‘It’s so joyful’: Chandler Symphony Orchestra relishes return to in-person performances

Musicians in the Chandler Symphony Orchestra await the beginning of rehearsal. The group’s Oct. 3 concert was its first since February 2020. (Photo by Sierra Alvarez/Cronkite News)

Pam Hahn, executive director and harpist for the Chandler Symphony Orchestra, reminds orchestra members how important it is to wear a mask and stay healthy. (Photo by Sierra Alvarez/Cronkite News)

Members of the Chandler Symphony Orchestra are required to wear masks unless masks interfere with playing their instruments; for example, woodwinds and brass. (Photo by Sierra Alvarez/Cronkite News)

Michelle Wall plays the piccolo during a Chandler Symphony Orchestra rehearsal. The piccolo is a higher-pitched cousin of the flute and is the highest-pitched instrument in a full symphony orchestra. (Photo by Sierra Alvarez/Cronkite News)

Vanja Nikolovski, conductor of the Chandler Symphony Orchestra, says being able to conduct the orchestra after a COVID-19 hiatus is like “being reborn again.” (Photo by Sierra Alvarez/Cronkite News)

LeAnn Contessa, concertmaster and first violinist of the Chandler Symphony Orchestra, is happy to be back with the orchestra. Contessa says she loves performing any type of music as long as she can be part of an ensemble and play before an audience. (Photo by Sierra Alvarez/Cronkite News)

Dwight Lear, principal viola player, practices with the Chandler Symphony Orchestra. (Photo by Sierra Alvarez/Cronkite News)

TEMPE – The Chandler Symphony Orchestra had performed for 28 years straight – until the pandemic hit.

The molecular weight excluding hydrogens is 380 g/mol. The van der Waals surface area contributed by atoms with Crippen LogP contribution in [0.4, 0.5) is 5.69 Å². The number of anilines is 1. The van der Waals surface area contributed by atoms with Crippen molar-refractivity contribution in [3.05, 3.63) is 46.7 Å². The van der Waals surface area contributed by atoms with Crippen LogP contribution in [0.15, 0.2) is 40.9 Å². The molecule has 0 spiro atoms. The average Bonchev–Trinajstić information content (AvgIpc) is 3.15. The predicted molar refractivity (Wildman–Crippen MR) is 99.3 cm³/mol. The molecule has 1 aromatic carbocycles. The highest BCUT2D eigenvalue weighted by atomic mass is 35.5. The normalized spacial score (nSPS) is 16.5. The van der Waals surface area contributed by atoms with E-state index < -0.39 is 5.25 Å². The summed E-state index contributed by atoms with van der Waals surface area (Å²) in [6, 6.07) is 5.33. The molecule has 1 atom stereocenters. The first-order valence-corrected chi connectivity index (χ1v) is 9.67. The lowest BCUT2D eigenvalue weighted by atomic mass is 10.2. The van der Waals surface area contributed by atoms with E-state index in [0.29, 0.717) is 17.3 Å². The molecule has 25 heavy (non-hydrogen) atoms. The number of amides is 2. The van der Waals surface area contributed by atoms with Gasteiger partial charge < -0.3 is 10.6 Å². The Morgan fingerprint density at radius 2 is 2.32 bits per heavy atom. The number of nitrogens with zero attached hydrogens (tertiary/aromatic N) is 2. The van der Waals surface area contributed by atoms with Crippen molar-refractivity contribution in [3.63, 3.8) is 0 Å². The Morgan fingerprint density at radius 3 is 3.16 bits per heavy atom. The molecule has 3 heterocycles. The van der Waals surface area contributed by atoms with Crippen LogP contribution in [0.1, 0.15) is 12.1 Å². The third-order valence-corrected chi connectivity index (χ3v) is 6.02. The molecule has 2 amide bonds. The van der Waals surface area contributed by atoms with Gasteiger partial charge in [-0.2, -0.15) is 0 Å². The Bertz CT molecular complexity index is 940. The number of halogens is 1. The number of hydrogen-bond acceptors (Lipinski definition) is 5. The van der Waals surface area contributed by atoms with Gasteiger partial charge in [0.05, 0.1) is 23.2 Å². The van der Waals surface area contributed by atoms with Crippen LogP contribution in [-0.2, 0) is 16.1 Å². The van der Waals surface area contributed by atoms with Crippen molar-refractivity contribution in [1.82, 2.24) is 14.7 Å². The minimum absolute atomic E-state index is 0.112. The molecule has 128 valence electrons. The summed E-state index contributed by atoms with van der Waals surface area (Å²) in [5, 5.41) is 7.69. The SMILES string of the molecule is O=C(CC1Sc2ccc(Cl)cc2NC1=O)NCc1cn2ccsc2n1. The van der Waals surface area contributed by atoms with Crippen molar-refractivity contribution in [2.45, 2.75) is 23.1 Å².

The orchestra finally returned in October to kick off its delayed 29th season after a pandemic-induced hiatus that began in February 2020, and returning members are thrilled.

Its first in-person performance with the full symphony orchestra – strings, woodwinds, brass and percussion, even a socially distanced audience – was Oct. 3, with a program that included Litsz, Wagner and Schubert. Concerts are scheduled through May, including several this month with the Southwest Youth Ballet for “The Nutcracker.”

Everyone in the Chandler Symphony Orchestra is vaccinated except for one person with a medical exemption, according to Pam Hahn, executive director and harpist. Orchestra members socially distance themselves as best as they can, and those who can mask up while playing their instruments do so.

Vanja Nikolovski, conductor, said being able to perform and practice in person after such a long hiatus feels like they are “being reborn again.”

The Chandler Symphony Orchestra rehearses for its upcoming holiday concerts, including several performances of “The Nutcracker” with the Southwest Youth Ballet this month. (Photo by Sierra Alvarez/Cronkite News)

Some of the group gathered virtually earlier in the pandemic to play for fun, Nikolovski said, but it was “almost impossible” to play together over Zoom.

“The best technology cannot recreate the beauty of a live performance,” he added.

Technology couldn’t make up for the lost camaraderie either.

“It was demoralizing not being able to perform, so I didn’t really do anything for a long time,” Hahn said. “There’s something about playing in an orchestra that feeds your soul. … It’s just a community of people, and without that it was really tough.”

Many of the musicians are thrilled the orchestra is back practicing and performing as an ensemble in person again, although some chose not to come back.

“It’s so joyful to be with everyone,” concertmaster and first violinist LeAnn Contessa said. “When it’s taken away, suddenly you realize how much meaning it has in your life to make music with other fine musicians. … I just love the CSO. It really is a big family, and the family is back together again.”

Sierra Alvarez see-AIR-uh AL-vuh-rez (she/her/hers)
News Visual Journalist, Phoenix

Sierra Alvarez expects to graduate in May 2023 with a bachelor’s degree in journalism and mass communication. Alvarez is assigned to Cronkite News this semester.